Toys, eyeglasses, cellphones surface in Ohio sewer system

July 15, 2018 - 7:31 pm
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CINCINNATI (AP) — Workers in a metropolitan sewer district in Ohio have amassed an impressive collection of toys, eyeglasses and other objects that made their way through the sewer system.

The Metropolitan Sewer District of Greater Cincinnati provides wastewater collection and treatment for businesses and residents in Hamilton County and small portions of adjacent Butler, Warren and Clermont counties. Its combined sewer system takes in water from storm drains and sanitary sewers. WVXU radio in Cincinnati reports that most of the water cycling through Hamilton County eventually ends up at the district's Mill Creek Station, where solid items are stopped by bar screens and transferred to a conveyer belt.

Brad Blankenship, a plant supervisor at the station, says items including balls, cellphones, credit cards and watches have been found. Blankenship and co-workers grab the interesting finds and add the sanitized objects to a shelf in the plant.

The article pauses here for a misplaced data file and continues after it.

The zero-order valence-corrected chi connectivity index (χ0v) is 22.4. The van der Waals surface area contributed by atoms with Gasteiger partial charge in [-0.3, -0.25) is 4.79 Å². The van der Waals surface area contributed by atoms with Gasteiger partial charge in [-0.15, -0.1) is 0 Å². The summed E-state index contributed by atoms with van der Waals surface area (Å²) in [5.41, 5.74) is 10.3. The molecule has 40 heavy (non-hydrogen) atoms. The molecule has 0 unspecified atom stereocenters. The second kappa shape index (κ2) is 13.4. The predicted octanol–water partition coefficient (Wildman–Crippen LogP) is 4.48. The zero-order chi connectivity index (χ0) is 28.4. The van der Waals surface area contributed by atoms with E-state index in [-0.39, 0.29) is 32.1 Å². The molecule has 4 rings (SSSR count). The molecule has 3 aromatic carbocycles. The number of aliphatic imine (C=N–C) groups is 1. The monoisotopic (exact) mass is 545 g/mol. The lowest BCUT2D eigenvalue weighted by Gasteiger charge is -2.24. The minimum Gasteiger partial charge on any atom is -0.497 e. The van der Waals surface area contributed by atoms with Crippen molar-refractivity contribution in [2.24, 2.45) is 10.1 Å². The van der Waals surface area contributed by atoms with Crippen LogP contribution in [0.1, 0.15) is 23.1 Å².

Blankenship says items on the shelf include a baseball, a miniature rubber duck, eyeglasses and toy cars.

"Imagine a 3-year-old who likes to flush things down the toilet," Blankenship said.

District officials warn that some waste is small enough to get through the screens. Keith Heffner, the sewer district's assistant superintendent says that includes cooking grease and fat, which some people pour down the drain.

"Even though you put some soap with it, you put some hot water with it, it's gonna break it up, but it's going to re-congeal once it loses temperature and gets into the collection system," Heffner said of cooking grease and fat.

Grease will mix with anything it comes into contact with, including plastic, leaves and baby wipes, Heffner said. He says even though wipes may be flushable in toilets, they will not break down before they get to the treatment plants.

The clogs can jam pumps and require maintenance work. This translates to lost time and money.

The sewer district is working on a public service campaign to discourage putting the wrong stuff down the drain. It's tentatively called "Love Your Loo."

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